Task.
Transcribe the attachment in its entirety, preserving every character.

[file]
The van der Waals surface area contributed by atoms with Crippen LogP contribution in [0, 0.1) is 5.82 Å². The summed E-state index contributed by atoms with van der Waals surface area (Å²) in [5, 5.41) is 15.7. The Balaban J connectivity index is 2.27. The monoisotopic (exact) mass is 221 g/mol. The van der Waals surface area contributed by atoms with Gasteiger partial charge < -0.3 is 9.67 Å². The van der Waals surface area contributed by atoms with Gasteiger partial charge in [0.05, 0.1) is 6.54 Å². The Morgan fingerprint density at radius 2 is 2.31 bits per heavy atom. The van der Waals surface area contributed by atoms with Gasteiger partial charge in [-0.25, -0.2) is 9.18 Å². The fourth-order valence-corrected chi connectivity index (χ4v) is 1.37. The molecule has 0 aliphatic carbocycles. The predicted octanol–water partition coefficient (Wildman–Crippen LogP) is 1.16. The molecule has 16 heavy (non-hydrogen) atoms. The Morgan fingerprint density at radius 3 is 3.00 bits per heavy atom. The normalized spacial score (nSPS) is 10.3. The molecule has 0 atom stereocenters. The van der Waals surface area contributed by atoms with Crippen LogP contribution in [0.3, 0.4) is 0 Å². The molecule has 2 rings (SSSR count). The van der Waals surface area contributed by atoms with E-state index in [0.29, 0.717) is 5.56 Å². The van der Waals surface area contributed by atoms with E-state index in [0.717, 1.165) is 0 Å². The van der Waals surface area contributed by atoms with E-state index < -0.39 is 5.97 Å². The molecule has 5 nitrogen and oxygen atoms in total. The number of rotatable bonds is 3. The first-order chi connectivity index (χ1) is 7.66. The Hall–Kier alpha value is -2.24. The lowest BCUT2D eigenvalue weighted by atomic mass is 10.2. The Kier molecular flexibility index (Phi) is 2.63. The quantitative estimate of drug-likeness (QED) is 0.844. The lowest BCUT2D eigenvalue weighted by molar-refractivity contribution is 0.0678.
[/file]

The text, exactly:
The van der Waals surface area contributed by atoms with Crippen LogP contribution in [0, 0.1) is 5.82 Å². The summed E-state index contributed by atoms with van der Waals surface area (Å²) in [5, 5.41) is 15.7. The Balaban J connectivity index is 2.27. The monoisotopic (exact) mass is 221 g/mol. The van der Waals surface area contributed by atoms with Gasteiger partial charge < -0.3 is 9.67 Å². The van der Waals surface area contributed by atoms with Gasteiger partial charge in [0.05, 0.1) is 6.54 Å². The Morgan fingerprint density at radius 2 is 2.31 bits per heavy atom. The van der Waals surface area contributed by atoms with Gasteiger partial charge in [-0.25, -0.2) is 9.18 Å². The fourth-order valence-corrected chi connectivity index (χ4v) is 1.37. The molecule has 0 aliphatic carbocycles. The predicted octanol–water partition coefficient (Wildman–Crippen LogP) is 1.16. The molecule has 16 heavy (non-hydrogen) atoms. The Morgan fingerprint density at radius 3 is 3.00 bits per heavy atom. The normalized spacial score (nSPS) is 10.3. The molecule has 0 atom stereocenters. The van der Waals surface area contributed by atoms with Crippen LogP contribution in [0.3, 0.4) is 0 Å². The molecule has 2 rings (SSSR count). The van der Waals surface area contributed by atoms with E-state index in [0.29, 0.717) is 5.56 Å². The van der Waals surface area contributed by atoms with E-state index in [0.717, 1.165) is 0 Å². The van der Waals surface area contributed by atoms with E-state index < -0.39 is 5.97 Å². The molecule has 5 nitrogen and oxygen atoms in total. The number of rotatable bonds is 3. The first-order chi connectivity index (χ1) is 7.66. The Hall–Kier alpha value is -2.24. The lowest BCUT2D eigenvalue weighted by atomic mass is 10.2. The Kier molecular flexibility index (Phi) is 2.63. The quantitative estimate of drug-likeness (QED) is 0.844. The lowest BCUT2D eigenvalue weighted by molar-refractivity contribution is 0.0678.